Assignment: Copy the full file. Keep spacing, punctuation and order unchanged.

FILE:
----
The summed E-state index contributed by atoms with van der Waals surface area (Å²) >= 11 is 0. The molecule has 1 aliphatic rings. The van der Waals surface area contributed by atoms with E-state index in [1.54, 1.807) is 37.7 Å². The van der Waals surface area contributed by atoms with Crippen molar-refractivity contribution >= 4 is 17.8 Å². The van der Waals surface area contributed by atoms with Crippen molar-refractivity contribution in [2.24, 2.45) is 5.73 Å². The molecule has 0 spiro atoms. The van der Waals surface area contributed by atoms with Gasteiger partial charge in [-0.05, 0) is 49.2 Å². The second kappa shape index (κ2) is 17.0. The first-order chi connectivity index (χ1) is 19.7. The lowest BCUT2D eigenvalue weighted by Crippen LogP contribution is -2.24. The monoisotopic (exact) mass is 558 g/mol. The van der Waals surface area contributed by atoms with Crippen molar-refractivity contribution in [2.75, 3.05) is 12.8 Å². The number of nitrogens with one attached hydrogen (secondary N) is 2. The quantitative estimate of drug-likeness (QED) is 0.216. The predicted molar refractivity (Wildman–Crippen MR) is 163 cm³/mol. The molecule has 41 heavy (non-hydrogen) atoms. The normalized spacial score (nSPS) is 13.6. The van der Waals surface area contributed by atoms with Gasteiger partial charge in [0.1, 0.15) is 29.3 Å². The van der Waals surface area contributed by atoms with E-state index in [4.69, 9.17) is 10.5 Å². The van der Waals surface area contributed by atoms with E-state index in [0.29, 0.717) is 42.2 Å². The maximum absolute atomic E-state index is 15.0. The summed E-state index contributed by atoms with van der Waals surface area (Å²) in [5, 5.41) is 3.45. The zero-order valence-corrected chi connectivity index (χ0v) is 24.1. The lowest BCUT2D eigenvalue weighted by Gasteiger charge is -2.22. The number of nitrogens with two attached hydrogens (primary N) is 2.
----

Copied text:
The summed E-state index contributed by atoms with van der Waals surface area (Å²) >= 11 is 0. The molecule has 1 aliphatic rings. The van der Waals surface area contributed by atoms with E-state index in [1.54, 1.807) is 37.7 Å². The van der Waals surface area contributed by atoms with Crippen molar-refractivity contribution >= 4 is 17.8 Å². The van der Waals surface area contributed by atoms with Crippen molar-refractivity contribution in [2.24, 2.45) is 5.73 Å². The molecule has 0 spiro atoms. The van der Waals surface area contributed by atoms with Gasteiger partial charge in [-0.05, 0) is 49.2 Å². The second kappa shape index (κ2) is 17.0. The first-order chi connectivity index (χ1) is 19.7. The lowest BCUT2D eigenvalue weighted by Crippen LogP contribution is -2.24. The monoisotopic (exact) mass is 558 g/mol. The van der Waals surface area contributed by atoms with Crippen molar-refractivity contribution in [2.75, 3.05) is 12.8 Å². The number of nitrogens with one attached hydrogen (secondary N) is 2. The quantitative estimate of drug-likeness (QED) is 0.216. The predicted molar refractivity (Wildman–Crippen MR) is 163 cm³/mol. The molecule has 41 heavy (non-hydrogen) atoms. The normalized spacial score (nSPS) is 13.6. The van der Waals surface area contributed by atoms with Gasteiger partial charge in [0.1, 0.15) is 29.3 Å². The van der Waals surface area contributed by atoms with E-state index in [4.69, 9.17) is 10.5 Å². The van der Waals surface area contributed by atoms with E-state index in [0.29, 0.717) is 42.2 Å². The maximum absolute atomic E-state index is 15.0. The summed E-state index contributed by atoms with van der Waals surface area (Å²) in [5, 5.41) is 3.45. The zero-order valence-corrected chi connectivity index (χ0v) is 24.1. The lowest BCUT2D eigenvalue weighted by Gasteiger charge is -2.22. The number of nitrogens with two attached hydrogens (primary N) is 2.